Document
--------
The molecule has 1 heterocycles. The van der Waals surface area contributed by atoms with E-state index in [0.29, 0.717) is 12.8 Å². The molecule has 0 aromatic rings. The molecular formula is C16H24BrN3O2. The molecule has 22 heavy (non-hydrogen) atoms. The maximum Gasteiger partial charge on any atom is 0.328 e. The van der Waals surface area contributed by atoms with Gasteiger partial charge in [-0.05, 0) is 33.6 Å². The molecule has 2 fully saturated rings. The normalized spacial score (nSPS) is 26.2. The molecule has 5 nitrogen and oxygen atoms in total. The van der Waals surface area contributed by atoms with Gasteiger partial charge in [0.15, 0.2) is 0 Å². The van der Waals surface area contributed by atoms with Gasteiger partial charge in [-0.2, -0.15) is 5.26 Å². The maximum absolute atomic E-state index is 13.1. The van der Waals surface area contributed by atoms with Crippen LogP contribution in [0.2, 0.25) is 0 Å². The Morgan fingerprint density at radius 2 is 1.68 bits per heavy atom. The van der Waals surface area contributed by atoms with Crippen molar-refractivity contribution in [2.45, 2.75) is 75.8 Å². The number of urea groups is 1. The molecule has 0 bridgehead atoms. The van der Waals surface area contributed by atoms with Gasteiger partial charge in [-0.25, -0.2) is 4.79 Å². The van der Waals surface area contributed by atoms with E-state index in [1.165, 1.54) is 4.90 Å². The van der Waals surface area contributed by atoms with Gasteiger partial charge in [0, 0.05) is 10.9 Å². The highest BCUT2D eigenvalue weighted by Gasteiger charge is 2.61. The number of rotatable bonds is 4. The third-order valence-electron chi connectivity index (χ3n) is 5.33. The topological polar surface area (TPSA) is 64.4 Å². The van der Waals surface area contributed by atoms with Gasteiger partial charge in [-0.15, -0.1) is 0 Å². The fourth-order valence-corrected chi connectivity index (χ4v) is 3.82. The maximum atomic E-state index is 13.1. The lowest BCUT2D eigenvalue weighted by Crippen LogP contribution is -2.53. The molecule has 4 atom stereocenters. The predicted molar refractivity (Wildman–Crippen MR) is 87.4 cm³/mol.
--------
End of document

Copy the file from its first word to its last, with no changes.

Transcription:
The molecule has 1 heterocycles. The van der Waals surface area contributed by atoms with E-state index in [0.29, 0.717) is 12.8 Å². The molecule has 0 aromatic rings. The molecular formula is C16H24BrN3O2. The molecule has 22 heavy (non-hydrogen) atoms. The maximum Gasteiger partial charge on any atom is 0.328 e. The van der Waals surface area contributed by atoms with Gasteiger partial charge in [-0.05, 0) is 33.6 Å². The molecule has 2 fully saturated rings. The normalized spacial score (nSPS) is 26.2. The molecule has 5 nitrogen and oxygen atoms in total. The van der Waals surface area contributed by atoms with Gasteiger partial charge in [0.15, 0.2) is 0 Å². The van der Waals surface area contributed by atoms with Gasteiger partial charge in [-0.2, -0.15) is 5.26 Å². The maximum absolute atomic E-state index is 13.1. The van der Waals surface area contributed by atoms with Crippen LogP contribution in [0.2, 0.25) is 0 Å². The Morgan fingerprint density at radius 2 is 1.68 bits per heavy atom. The van der Waals surface area contributed by atoms with Crippen molar-refractivity contribution in [2.45, 2.75) is 75.8 Å². The number of urea groups is 1. The molecule has 0 bridgehead atoms. The van der Waals surface area contributed by atoms with Gasteiger partial charge in [-0.25, -0.2) is 4.79 Å². The van der Waals surface area contributed by atoms with E-state index in [1.165, 1.54) is 4.90 Å². The van der Waals surface area contributed by atoms with Gasteiger partial charge in [0, 0.05) is 10.9 Å². The highest BCUT2D eigenvalue weighted by Gasteiger charge is 2.61. The number of rotatable bonds is 4. The third-order valence-electron chi connectivity index (χ3n) is 5.33. The topological polar surface area (TPSA) is 64.4 Å². The van der Waals surface area contributed by atoms with Gasteiger partial charge in [-0.15, -0.1) is 0 Å². The fourth-order valence-corrected chi connectivity index (χ4v) is 3.82. The maximum atomic E-state index is 13.1. The lowest BCUT2D eigenvalue weighted by Crippen LogP contribution is -2.53. The molecule has 4 atom stereocenters. The predicted molar refractivity (Wildman–Crippen MR) is 87.4 cm³/mol.